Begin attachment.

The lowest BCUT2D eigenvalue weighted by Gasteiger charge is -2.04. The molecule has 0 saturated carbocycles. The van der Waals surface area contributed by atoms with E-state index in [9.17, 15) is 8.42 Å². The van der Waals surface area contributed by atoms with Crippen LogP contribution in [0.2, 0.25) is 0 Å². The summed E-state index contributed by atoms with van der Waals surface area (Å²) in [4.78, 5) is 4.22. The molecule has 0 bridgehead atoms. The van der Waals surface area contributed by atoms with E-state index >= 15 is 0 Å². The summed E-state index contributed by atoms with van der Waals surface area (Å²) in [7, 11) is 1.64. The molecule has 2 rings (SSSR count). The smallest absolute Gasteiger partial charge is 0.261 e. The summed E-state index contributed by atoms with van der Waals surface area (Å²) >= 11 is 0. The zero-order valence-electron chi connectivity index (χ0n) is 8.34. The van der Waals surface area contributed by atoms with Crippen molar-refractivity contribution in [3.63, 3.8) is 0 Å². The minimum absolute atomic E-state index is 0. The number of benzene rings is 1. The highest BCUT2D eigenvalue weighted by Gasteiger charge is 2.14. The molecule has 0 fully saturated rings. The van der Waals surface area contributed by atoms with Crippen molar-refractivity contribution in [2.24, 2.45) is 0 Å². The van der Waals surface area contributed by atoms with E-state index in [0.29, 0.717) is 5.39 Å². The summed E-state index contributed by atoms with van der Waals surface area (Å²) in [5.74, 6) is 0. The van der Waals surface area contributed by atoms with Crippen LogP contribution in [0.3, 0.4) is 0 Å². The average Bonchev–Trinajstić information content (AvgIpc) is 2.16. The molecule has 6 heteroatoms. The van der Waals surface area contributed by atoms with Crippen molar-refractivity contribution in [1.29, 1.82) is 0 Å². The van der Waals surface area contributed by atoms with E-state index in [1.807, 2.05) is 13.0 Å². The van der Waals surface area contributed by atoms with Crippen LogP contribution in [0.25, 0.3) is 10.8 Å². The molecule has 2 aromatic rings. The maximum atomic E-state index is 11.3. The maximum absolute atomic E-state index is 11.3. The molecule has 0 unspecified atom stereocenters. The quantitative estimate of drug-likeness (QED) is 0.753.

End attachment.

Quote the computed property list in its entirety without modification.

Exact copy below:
The lowest BCUT2D eigenvalue weighted by Gasteiger charge is -2.04. The molecule has 0 saturated carbocycles. The van der Waals surface area contributed by atoms with E-state index in [9.17, 15) is 8.42 Å². The van der Waals surface area contributed by atoms with Crippen LogP contribution in [0.2, 0.25) is 0 Å². The summed E-state index contributed by atoms with van der Waals surface area (Å²) in [4.78, 5) is 4.22. The molecule has 0 bridgehead atoms. The van der Waals surface area contributed by atoms with E-state index >= 15 is 0 Å². The summed E-state index contributed by atoms with van der Waals surface area (Å²) in [7, 11) is 1.64. The molecule has 2 rings (SSSR count). The smallest absolute Gasteiger partial charge is 0.261 e. The summed E-state index contributed by atoms with van der Waals surface area (Å²) >= 11 is 0. The zero-order valence-electron chi connectivity index (χ0n) is 8.34. The van der Waals surface area contributed by atoms with Crippen molar-refractivity contribution in [3.63, 3.8) is 0 Å². The minimum absolute atomic E-state index is 0. The number of benzene rings is 1. The highest BCUT2D eigenvalue weighted by Gasteiger charge is 2.14. The molecule has 0 fully saturated rings. The van der Waals surface area contributed by atoms with Crippen molar-refractivity contribution in [2.24, 2.45) is 0 Å². The van der Waals surface area contributed by atoms with E-state index in [0.29, 0.717) is 5.39 Å². The summed E-state index contributed by atoms with van der Waals surface area (Å²) in [5.74, 6) is 0. The van der Waals surface area contributed by atoms with Crippen LogP contribution in [0.3, 0.4) is 0 Å². The average Bonchev–Trinajstić information content (AvgIpc) is 2.16. The molecule has 6 heteroatoms. The van der Waals surface area contributed by atoms with Crippen molar-refractivity contribution in [1.29, 1.82) is 0 Å². The van der Waals surface area contributed by atoms with E-state index in [1.807, 2.05) is 13.0 Å². The van der Waals surface area contributed by atoms with Crippen LogP contribution in [0.25, 0.3) is 10.8 Å². The molecule has 2 aromatic rings. The maximum atomic E-state index is 11.3. The maximum absolute atomic E-state index is 11.3. The molecule has 0 unspecified atom stereocenters. The quantitative estimate of drug-likeness (QED) is 0.753.